Tuesday, 30 August 2011

The River Tweed: Galashiels to Coldstream

From Galashiels to Coldstream was the second stage of my recce of the Tweed. This trip was a little while ago now, the week after I came back from my trip north of the Arctic circle to be specific... I have yet to write up a report from that trip, which will tell you that I have been doing other things. The other things are of course, working, walking, paddling, eating (plenty) sleeping (plenty) and other more mundane stuff not worth mentioning. But despite my tardiness in putting the details and photos down on virtual paper I've been getting out and about a fair bit, with a trip to the lakes, one to the Trossachs, a couple to the Tweed valley and one to the Isle of Arran (always a joy). As I want to spend a bit more time detailing the trip to Norway, and also because this report will follow on nicely from my last one, I've decided to briefly ramble on about a weekend on the Tweed, and save the slightly more dramatic pics from Norway for Next week.

It was getting late when I arrived in Galashiels, but when I got to the river's edge, to precisely the point I had egressed on my last trip on the Tweed, I judged there would still be enough light for a short paddle down river. Mainly I was keen to get on the move downstream because to camp right on the edge of a town isn't fun. And bivvying under a bridge daubed with graffiti really blurs the boundary between camping and 'sleeping rough'. Of course, Gala is a nice Borders town filled with (I'm sure) nice borders folk... but still, I wanted a better camp site and was sure one would be in reach. I found a spot a couple of miles downstream and made camp as it was becoming dark. I woke up surrounded on all sides by sheep.

I set off down river after a bowl of porridge and a cup of tea (of course). The current was reasonably solid and although I was paddling only gently I was making good progress.

The picture above is of the Eildon Hills receding into the distance. The Eildons are a group of three small but prominent hills which can be seen for miles around (from lots of tops in the borders). They feature Iron age earthworks as they served as hill forts for the ancient types who lived in these parts.

I portaged the grade 3 Markestoun rapids (pictured above) despite their less than menacing appearance. The water levels on this trip were still relatively low, clearly, and I'm sure these rapids are more rabid in full flow.

Before getting back on the water I ate lunch in this rather sweet fishing shelter. I imagine this is a popular (read 'expensive') beat, as the tranquility was blessed and there were some whopping fish jumping completely clear of the water's surface.

After the Markestoun rapids the river broadens significantly. And as it broadens it also slows. In the late afternoon when on occasion I stopped paddling to just float, I was only barely making progress downstream on the light current.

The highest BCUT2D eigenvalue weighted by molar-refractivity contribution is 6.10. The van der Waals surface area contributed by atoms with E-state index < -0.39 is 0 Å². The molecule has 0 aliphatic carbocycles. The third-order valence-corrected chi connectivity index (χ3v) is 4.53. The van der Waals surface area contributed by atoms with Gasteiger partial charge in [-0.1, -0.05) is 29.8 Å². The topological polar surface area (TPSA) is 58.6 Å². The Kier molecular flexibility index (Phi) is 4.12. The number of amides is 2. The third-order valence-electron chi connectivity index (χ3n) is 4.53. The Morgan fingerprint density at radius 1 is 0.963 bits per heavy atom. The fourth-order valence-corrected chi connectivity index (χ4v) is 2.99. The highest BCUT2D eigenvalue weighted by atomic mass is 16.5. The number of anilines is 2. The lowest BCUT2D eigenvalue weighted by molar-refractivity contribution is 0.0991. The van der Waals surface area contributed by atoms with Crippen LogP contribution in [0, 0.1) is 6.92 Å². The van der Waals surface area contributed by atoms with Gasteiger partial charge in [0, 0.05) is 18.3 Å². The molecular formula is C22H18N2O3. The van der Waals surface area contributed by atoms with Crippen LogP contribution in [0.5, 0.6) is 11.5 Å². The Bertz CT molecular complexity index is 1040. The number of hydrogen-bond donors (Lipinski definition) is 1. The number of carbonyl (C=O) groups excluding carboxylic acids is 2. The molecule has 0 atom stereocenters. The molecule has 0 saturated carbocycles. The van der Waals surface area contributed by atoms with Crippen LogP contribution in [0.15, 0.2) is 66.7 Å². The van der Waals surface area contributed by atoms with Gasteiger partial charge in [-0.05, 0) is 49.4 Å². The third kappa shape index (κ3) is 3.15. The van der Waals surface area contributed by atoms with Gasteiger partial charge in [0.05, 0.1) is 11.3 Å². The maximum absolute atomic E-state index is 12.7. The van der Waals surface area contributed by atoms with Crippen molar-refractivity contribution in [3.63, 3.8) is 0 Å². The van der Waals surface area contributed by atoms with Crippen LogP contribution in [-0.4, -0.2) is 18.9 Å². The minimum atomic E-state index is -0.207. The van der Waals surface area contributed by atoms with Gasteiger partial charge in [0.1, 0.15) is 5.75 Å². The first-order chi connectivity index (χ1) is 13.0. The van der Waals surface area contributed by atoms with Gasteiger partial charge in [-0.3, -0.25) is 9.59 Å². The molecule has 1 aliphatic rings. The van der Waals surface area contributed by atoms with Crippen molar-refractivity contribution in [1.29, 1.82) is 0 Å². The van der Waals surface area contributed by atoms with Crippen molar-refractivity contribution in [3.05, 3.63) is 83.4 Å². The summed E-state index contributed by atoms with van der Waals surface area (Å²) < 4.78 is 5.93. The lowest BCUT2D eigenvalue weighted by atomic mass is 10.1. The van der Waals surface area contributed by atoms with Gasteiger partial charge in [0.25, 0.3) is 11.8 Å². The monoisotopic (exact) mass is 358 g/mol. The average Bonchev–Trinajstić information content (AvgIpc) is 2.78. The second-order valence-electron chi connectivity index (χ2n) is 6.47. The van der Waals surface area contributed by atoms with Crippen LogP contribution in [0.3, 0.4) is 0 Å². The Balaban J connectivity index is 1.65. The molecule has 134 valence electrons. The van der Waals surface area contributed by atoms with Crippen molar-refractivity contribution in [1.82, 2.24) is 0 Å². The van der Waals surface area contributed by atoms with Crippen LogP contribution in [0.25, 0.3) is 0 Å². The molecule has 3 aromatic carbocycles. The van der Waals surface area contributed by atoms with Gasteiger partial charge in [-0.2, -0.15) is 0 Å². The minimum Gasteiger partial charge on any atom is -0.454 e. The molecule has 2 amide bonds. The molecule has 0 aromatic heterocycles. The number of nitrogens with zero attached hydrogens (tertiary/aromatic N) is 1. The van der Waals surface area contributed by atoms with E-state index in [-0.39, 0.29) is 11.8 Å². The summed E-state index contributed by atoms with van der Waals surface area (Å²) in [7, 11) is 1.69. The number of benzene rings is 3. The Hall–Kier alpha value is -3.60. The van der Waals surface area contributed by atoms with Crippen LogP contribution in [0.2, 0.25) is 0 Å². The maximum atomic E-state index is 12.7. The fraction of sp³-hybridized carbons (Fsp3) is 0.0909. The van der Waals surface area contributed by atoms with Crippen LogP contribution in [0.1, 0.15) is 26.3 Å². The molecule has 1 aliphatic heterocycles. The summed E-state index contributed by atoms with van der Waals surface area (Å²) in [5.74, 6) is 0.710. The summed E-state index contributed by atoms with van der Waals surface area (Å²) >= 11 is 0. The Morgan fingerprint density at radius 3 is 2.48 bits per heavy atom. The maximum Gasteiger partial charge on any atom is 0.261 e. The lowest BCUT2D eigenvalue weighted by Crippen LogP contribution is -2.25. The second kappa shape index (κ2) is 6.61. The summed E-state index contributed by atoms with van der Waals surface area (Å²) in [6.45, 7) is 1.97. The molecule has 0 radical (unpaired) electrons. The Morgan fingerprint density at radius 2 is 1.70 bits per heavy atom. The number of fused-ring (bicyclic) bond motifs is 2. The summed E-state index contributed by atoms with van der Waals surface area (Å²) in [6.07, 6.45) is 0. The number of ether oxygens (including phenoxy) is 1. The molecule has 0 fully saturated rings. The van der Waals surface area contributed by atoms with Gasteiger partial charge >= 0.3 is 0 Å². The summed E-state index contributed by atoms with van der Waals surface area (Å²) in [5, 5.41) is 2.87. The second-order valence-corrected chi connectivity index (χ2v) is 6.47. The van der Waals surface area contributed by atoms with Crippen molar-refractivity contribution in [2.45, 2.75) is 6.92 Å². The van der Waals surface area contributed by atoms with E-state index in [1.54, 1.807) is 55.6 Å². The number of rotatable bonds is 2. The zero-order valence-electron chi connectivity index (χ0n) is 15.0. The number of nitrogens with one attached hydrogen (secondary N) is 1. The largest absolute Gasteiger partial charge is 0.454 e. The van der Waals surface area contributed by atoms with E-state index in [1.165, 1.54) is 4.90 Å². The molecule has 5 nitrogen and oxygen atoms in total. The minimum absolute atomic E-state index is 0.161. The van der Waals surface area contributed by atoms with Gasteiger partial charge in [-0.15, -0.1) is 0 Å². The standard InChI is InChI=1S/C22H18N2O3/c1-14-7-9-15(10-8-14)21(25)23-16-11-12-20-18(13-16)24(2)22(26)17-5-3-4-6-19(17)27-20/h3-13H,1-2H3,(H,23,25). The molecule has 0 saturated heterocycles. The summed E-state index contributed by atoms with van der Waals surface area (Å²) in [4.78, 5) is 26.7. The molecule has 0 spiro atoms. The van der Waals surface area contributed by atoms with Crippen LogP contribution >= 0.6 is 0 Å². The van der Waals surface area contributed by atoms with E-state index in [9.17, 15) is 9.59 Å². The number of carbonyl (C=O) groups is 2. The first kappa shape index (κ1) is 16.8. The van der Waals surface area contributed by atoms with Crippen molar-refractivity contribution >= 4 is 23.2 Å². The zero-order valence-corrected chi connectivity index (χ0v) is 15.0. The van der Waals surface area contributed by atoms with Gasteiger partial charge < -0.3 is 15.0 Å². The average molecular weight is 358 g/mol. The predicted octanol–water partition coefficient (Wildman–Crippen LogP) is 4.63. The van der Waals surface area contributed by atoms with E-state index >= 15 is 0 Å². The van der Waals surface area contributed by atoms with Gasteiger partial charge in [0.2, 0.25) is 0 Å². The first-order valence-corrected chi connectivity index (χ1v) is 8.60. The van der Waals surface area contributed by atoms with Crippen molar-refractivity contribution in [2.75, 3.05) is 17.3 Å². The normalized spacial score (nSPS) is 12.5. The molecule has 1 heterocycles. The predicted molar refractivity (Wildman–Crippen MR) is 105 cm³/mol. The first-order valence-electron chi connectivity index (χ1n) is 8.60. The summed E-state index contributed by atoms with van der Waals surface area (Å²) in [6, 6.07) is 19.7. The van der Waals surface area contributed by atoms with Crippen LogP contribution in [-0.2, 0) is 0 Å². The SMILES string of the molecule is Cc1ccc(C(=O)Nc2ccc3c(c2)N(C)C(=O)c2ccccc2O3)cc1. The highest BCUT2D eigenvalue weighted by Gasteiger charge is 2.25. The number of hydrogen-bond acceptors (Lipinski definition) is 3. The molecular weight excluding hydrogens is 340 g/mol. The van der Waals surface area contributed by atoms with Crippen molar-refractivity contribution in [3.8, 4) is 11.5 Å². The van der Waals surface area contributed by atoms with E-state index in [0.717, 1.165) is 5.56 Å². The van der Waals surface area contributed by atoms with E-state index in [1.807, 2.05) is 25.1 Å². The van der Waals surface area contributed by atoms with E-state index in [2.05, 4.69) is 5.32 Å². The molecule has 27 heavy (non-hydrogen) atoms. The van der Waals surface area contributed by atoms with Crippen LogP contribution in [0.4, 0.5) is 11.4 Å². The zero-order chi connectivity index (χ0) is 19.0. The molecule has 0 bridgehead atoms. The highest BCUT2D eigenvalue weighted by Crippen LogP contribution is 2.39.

I finally quit the river for the day as the sun was sinking in the sky.

It was a pleasant campsite. After dinner, a cup of steaming tea and a large dram of single malt I was treated to the sight of a trio of swans taking flight. Sounds a little mundane? It was magic.

And then not one but two Otters floating and yelping (quite loudly) in the river beside me. I was so chuffed by my brief sighting of an Otter on the Tweed during my last trip that this really made my day. Below is the best picture I managed to take. The others were to blurry to be recognisable.

It was an enjoyable enough jaunt downstream and I enjoyed the wildlife. But a packraft is wasted on a trip which only follows a river and misses the hills. There must be a real variety of opportunities for proper trips in the area of the Tweed, Ettrick and Yarrow valleys. This weekend just gone I took another trip down the Tweed from Peebles to Innerleithen (on impulse in the evening on Sat night) and then followed a far longer loop on foot via the hills to the south of the river back to Peebles. That kind of trip s more what a packraft is for. Still, a source to sea trip down the Tweed is still on my mind as part of a longer backpacking trip. And I'll get around to it. When I have the time.

In the morning, after breakfast, I paddled the last mcouple of miles or so downsteam to take me in to the quaint village of Coldstream. A wild weekend it was not. Enjoyable, though.

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Grid North by David Hine is licensed under a Creative Commons Attribution-NonCommercial-NoDerivs 3.0 Unported License.